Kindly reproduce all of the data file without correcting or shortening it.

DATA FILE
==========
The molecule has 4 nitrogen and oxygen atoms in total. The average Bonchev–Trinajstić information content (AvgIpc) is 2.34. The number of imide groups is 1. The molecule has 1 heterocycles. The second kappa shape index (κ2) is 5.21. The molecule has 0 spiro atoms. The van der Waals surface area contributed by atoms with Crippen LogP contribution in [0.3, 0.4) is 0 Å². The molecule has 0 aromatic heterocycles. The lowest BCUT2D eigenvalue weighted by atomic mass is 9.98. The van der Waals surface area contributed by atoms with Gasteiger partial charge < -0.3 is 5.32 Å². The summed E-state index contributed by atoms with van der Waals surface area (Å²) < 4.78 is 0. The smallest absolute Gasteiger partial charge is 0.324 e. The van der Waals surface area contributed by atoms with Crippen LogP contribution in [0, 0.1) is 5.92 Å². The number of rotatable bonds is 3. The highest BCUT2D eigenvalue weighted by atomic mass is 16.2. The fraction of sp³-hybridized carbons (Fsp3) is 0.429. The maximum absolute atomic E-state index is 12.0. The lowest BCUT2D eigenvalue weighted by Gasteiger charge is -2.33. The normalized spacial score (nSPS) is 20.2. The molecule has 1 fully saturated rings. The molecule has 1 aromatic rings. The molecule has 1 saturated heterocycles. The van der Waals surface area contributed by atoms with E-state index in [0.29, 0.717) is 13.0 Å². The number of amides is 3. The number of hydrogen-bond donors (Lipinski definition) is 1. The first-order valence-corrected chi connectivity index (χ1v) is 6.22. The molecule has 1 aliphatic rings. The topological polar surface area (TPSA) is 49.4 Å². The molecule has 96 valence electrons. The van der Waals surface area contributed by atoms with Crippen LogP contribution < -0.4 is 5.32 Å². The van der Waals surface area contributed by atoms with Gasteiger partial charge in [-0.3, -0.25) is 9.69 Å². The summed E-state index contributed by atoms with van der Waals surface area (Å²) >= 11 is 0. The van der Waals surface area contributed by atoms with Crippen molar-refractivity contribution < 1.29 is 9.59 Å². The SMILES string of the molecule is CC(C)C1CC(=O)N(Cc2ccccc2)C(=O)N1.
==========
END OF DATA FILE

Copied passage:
The molecule has 4 nitrogen and oxygen atoms in total. The average Bonchev–Trinajstić information content (AvgIpc) is 2.34. The number of imide groups is 1. The molecule has 1 heterocycles. The second kappa shape index (κ2) is 5.21. The molecule has 0 spiro atoms. The van der Waals surface area contributed by atoms with Crippen LogP contribution in [0.3, 0.4) is 0 Å². The molecule has 0 aromatic heterocycles. The lowest BCUT2D eigenvalue weighted by atomic mass is 9.98. The van der Waals surface area contributed by atoms with Gasteiger partial charge < -0.3 is 5.32 Å². The summed E-state index contributed by atoms with van der Waals surface area (Å²) < 4.78 is 0. The smallest absolute Gasteiger partial charge is 0.324 e. The van der Waals surface area contributed by atoms with Crippen LogP contribution in [0, 0.1) is 5.92 Å². The number of rotatable bonds is 3. The highest BCUT2D eigenvalue weighted by atomic mass is 16.2. The fraction of sp³-hybridized carbons (Fsp3) is 0.429. The maximum absolute atomic E-state index is 12.0. The lowest BCUT2D eigenvalue weighted by Gasteiger charge is -2.33. The normalized spacial score (nSPS) is 20.2. The molecule has 1 fully saturated rings. The molecule has 1 aromatic rings. The molecule has 1 saturated heterocycles. The van der Waals surface area contributed by atoms with E-state index in [0.29, 0.717) is 13.0 Å². The number of amides is 3. The number of hydrogen-bond donors (Lipinski definition) is 1. The first-order valence-corrected chi connectivity index (χ1v) is 6.22. The molecule has 1 aliphatic rings. The topological polar surface area (TPSA) is 49.4 Å². The molecule has 96 valence electrons. The van der Waals surface area contributed by atoms with Crippen LogP contribution < -0.4 is 5.32 Å². The van der Waals surface area contributed by atoms with Gasteiger partial charge in [-0.3, -0.25) is 9.69 Å². The summed E-state index contributed by atoms with van der Waals surface area (Å²) >= 11 is 0. The van der Waals surface area contributed by atoms with Crippen molar-refractivity contribution < 1.29 is 9.59 Å². The SMILES string of the molecule is CC(C)C1CC(=O)N(Cc2ccccc2)C(=O)N1.